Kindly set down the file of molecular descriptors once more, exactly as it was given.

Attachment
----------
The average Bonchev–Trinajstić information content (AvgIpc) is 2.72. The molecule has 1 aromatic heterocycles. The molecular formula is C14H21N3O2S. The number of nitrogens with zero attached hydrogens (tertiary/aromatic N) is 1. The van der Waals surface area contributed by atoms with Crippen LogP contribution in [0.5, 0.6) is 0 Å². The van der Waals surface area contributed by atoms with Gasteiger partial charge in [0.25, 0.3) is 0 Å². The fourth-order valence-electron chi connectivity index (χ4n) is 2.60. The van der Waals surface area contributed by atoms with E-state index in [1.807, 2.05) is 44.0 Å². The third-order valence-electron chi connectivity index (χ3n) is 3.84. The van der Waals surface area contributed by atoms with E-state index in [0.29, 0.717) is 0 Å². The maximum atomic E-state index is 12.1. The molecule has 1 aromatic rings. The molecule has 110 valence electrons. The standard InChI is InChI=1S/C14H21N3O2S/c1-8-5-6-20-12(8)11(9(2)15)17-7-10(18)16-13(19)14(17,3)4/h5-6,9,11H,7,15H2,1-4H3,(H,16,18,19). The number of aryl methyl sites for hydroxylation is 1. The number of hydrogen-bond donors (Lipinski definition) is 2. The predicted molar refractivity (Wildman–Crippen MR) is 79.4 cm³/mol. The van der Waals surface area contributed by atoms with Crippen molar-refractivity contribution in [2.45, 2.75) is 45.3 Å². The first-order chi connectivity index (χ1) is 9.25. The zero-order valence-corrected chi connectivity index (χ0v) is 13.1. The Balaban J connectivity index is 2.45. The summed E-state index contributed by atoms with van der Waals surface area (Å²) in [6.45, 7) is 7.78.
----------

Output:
The average Bonchev–Trinajstić information content (AvgIpc) is 2.72. The molecule has 1 aromatic heterocycles. The molecular formula is C14H21N3O2S. The number of nitrogens with zero attached hydrogens (tertiary/aromatic N) is 1. The van der Waals surface area contributed by atoms with Crippen LogP contribution in [0.5, 0.6) is 0 Å². The van der Waals surface area contributed by atoms with Gasteiger partial charge in [0.25, 0.3) is 0 Å². The fourth-order valence-electron chi connectivity index (χ4n) is 2.60. The van der Waals surface area contributed by atoms with E-state index in [1.807, 2.05) is 44.0 Å². The third-order valence-electron chi connectivity index (χ3n) is 3.84. The van der Waals surface area contributed by atoms with E-state index in [0.29, 0.717) is 0 Å². The maximum atomic E-state index is 12.1. The molecule has 1 aromatic rings. The molecule has 110 valence electrons. The standard InChI is InChI=1S/C14H21N3O2S/c1-8-5-6-20-12(8)11(9(2)15)17-7-10(18)16-13(19)14(17,3)4/h5-6,9,11H,7,15H2,1-4H3,(H,16,18,19). The number of aryl methyl sites for hydroxylation is 1. The number of hydrogen-bond donors (Lipinski definition) is 2. The predicted molar refractivity (Wildman–Crippen MR) is 79.4 cm³/mol. The van der Waals surface area contributed by atoms with Crippen molar-refractivity contribution in [2.45, 2.75) is 45.3 Å². The first-order chi connectivity index (χ1) is 9.25. The zero-order valence-corrected chi connectivity index (χ0v) is 13.1. The Balaban J connectivity index is 2.45. The summed E-state index contributed by atoms with van der Waals surface area (Å²) in [6.45, 7) is 7.78.